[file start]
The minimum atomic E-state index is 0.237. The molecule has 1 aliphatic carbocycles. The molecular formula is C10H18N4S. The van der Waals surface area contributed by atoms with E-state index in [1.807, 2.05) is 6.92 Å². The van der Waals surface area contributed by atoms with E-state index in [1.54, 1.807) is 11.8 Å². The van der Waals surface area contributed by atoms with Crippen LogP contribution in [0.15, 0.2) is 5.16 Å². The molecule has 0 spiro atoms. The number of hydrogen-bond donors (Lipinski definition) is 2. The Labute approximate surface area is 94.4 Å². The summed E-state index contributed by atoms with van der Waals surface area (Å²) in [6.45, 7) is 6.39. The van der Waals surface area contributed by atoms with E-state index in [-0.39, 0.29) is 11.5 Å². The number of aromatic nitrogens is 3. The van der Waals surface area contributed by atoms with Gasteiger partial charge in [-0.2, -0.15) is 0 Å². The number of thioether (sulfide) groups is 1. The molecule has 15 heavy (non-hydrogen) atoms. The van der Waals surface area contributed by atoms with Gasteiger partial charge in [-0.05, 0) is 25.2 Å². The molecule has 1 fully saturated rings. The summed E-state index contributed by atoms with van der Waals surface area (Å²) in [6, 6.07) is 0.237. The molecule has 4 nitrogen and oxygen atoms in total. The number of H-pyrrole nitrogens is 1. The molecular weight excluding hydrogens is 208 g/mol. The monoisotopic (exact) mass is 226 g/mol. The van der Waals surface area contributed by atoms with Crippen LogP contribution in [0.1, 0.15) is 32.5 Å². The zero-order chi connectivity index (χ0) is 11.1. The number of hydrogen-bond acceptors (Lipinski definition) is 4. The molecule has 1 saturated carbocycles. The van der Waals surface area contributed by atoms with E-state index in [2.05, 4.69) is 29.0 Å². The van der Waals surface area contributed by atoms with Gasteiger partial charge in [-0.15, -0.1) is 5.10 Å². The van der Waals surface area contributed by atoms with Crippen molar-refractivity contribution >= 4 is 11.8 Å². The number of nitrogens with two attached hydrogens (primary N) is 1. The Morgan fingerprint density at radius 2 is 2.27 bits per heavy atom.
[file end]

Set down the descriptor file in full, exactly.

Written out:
The minimum atomic E-state index is 0.237. The molecule has 1 aliphatic carbocycles. The molecular formula is C10H18N4S. The van der Waals surface area contributed by atoms with E-state index in [1.807, 2.05) is 6.92 Å². The van der Waals surface area contributed by atoms with E-state index in [1.54, 1.807) is 11.8 Å². The van der Waals surface area contributed by atoms with Crippen LogP contribution in [0.15, 0.2) is 5.16 Å². The molecule has 0 spiro atoms. The number of hydrogen-bond donors (Lipinski definition) is 2. The Labute approximate surface area is 94.4 Å². The summed E-state index contributed by atoms with van der Waals surface area (Å²) in [6.45, 7) is 6.39. The van der Waals surface area contributed by atoms with E-state index in [-0.39, 0.29) is 11.5 Å². The number of aromatic nitrogens is 3. The van der Waals surface area contributed by atoms with Gasteiger partial charge in [-0.2, -0.15) is 0 Å². The number of thioether (sulfide) groups is 1. The molecule has 15 heavy (non-hydrogen) atoms. The van der Waals surface area contributed by atoms with Gasteiger partial charge in [-0.05, 0) is 25.2 Å². The molecule has 1 fully saturated rings. The summed E-state index contributed by atoms with van der Waals surface area (Å²) in [6, 6.07) is 0.237. The molecule has 4 nitrogen and oxygen atoms in total. The number of H-pyrrole nitrogens is 1. The molecular weight excluding hydrogens is 208 g/mol. The monoisotopic (exact) mass is 226 g/mol. The van der Waals surface area contributed by atoms with Crippen LogP contribution in [0.1, 0.15) is 32.5 Å². The zero-order chi connectivity index (χ0) is 11.1. The number of hydrogen-bond acceptors (Lipinski definition) is 4. The molecule has 1 saturated carbocycles. The van der Waals surface area contributed by atoms with E-state index in [2.05, 4.69) is 29.0 Å². The van der Waals surface area contributed by atoms with Gasteiger partial charge in [-0.15, -0.1) is 5.10 Å². The van der Waals surface area contributed by atoms with Crippen molar-refractivity contribution >= 4 is 11.8 Å². The number of nitrogens with two attached hydrogens (primary N) is 1. The Morgan fingerprint density at radius 2 is 2.27 bits per heavy atom.